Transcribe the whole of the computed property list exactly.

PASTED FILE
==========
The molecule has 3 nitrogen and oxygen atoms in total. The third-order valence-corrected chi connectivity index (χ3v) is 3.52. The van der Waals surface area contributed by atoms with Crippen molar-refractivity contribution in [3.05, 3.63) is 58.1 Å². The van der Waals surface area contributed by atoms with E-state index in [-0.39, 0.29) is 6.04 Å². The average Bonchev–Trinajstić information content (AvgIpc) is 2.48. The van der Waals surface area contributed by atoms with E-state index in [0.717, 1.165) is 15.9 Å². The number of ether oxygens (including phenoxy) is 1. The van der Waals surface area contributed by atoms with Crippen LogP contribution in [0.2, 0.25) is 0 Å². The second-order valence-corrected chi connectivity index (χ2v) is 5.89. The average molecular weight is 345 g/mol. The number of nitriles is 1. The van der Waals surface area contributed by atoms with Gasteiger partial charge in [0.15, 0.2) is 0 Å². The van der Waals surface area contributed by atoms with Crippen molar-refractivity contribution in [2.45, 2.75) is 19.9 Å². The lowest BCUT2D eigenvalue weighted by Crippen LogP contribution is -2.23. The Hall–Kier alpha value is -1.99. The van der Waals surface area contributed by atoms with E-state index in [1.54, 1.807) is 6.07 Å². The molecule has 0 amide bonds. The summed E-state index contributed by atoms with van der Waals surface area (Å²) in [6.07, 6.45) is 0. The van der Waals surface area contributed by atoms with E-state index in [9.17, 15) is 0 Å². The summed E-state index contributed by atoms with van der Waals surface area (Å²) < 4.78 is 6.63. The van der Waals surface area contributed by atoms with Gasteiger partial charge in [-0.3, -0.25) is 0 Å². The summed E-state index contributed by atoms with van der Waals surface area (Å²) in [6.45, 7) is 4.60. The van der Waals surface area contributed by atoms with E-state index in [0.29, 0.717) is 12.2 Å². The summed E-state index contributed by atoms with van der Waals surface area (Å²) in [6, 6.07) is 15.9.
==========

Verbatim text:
The molecule has 3 nitrogen and oxygen atoms in total. The third-order valence-corrected chi connectivity index (χ3v) is 3.52. The van der Waals surface area contributed by atoms with Crippen molar-refractivity contribution in [3.05, 3.63) is 58.1 Å². The van der Waals surface area contributed by atoms with E-state index in [-0.39, 0.29) is 6.04 Å². The average Bonchev–Trinajstić information content (AvgIpc) is 2.48. The van der Waals surface area contributed by atoms with E-state index in [0.717, 1.165) is 15.9 Å². The number of ether oxygens (including phenoxy) is 1. The van der Waals surface area contributed by atoms with Crippen LogP contribution in [0.2, 0.25) is 0 Å². The second-order valence-corrected chi connectivity index (χ2v) is 5.89. The average molecular weight is 345 g/mol. The number of nitriles is 1. The van der Waals surface area contributed by atoms with Gasteiger partial charge in [0.15, 0.2) is 0 Å². The van der Waals surface area contributed by atoms with Crippen molar-refractivity contribution in [2.45, 2.75) is 19.9 Å². The lowest BCUT2D eigenvalue weighted by Crippen LogP contribution is -2.23. The Hall–Kier alpha value is -1.99. The van der Waals surface area contributed by atoms with E-state index in [1.54, 1.807) is 6.07 Å². The molecule has 0 amide bonds. The summed E-state index contributed by atoms with van der Waals surface area (Å²) in [6.07, 6.45) is 0. The van der Waals surface area contributed by atoms with E-state index in [9.17, 15) is 0 Å². The summed E-state index contributed by atoms with van der Waals surface area (Å²) < 4.78 is 6.63. The van der Waals surface area contributed by atoms with Gasteiger partial charge in [-0.3, -0.25) is 0 Å². The summed E-state index contributed by atoms with van der Waals surface area (Å²) in [6.45, 7) is 4.60. The van der Waals surface area contributed by atoms with E-state index in [0.29, 0.717) is 12.2 Å². The summed E-state index contributed by atoms with van der Waals surface area (Å²) in [6, 6.07) is 15.9.